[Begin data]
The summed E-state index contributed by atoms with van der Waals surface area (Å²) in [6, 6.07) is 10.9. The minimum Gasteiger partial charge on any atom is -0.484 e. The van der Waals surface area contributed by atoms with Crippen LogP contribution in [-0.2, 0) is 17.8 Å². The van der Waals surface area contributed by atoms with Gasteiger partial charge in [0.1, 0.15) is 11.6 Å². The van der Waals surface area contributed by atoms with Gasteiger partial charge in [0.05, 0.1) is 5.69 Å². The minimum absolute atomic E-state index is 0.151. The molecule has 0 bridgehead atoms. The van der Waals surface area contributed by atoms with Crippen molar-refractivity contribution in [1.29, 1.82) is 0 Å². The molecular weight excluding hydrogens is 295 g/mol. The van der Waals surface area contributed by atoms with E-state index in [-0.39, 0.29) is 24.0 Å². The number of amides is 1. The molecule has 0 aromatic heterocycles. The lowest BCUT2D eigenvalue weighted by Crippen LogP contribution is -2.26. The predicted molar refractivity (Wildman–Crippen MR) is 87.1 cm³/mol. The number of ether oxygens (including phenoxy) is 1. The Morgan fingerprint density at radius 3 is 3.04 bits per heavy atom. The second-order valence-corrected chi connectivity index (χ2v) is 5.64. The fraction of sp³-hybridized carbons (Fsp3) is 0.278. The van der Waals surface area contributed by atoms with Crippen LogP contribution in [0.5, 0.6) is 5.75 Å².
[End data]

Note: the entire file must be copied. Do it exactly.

The summed E-state index contributed by atoms with van der Waals surface area (Å²) in [6, 6.07) is 10.9. The minimum Gasteiger partial charge on any atom is -0.484 e. The van der Waals surface area contributed by atoms with Crippen LogP contribution in [-0.2, 0) is 17.8 Å². The van der Waals surface area contributed by atoms with Gasteiger partial charge in [0.1, 0.15) is 11.6 Å². The van der Waals surface area contributed by atoms with Gasteiger partial charge in [0.05, 0.1) is 5.69 Å². The minimum absolute atomic E-state index is 0.151. The molecule has 0 bridgehead atoms. The van der Waals surface area contributed by atoms with Crippen molar-refractivity contribution in [1.29, 1.82) is 0 Å². The molecular weight excluding hydrogens is 295 g/mol. The van der Waals surface area contributed by atoms with E-state index in [-0.39, 0.29) is 24.0 Å². The number of amides is 1. The molecule has 0 aromatic heterocycles. The lowest BCUT2D eigenvalue weighted by Crippen LogP contribution is -2.26. The predicted molar refractivity (Wildman–Crippen MR) is 87.1 cm³/mol. The number of ether oxygens (including phenoxy) is 1. The Morgan fingerprint density at radius 3 is 3.04 bits per heavy atom. The second-order valence-corrected chi connectivity index (χ2v) is 5.64. The fraction of sp³-hybridized carbons (Fsp3) is 0.278. The van der Waals surface area contributed by atoms with Crippen LogP contribution in [0.5, 0.6) is 5.75 Å².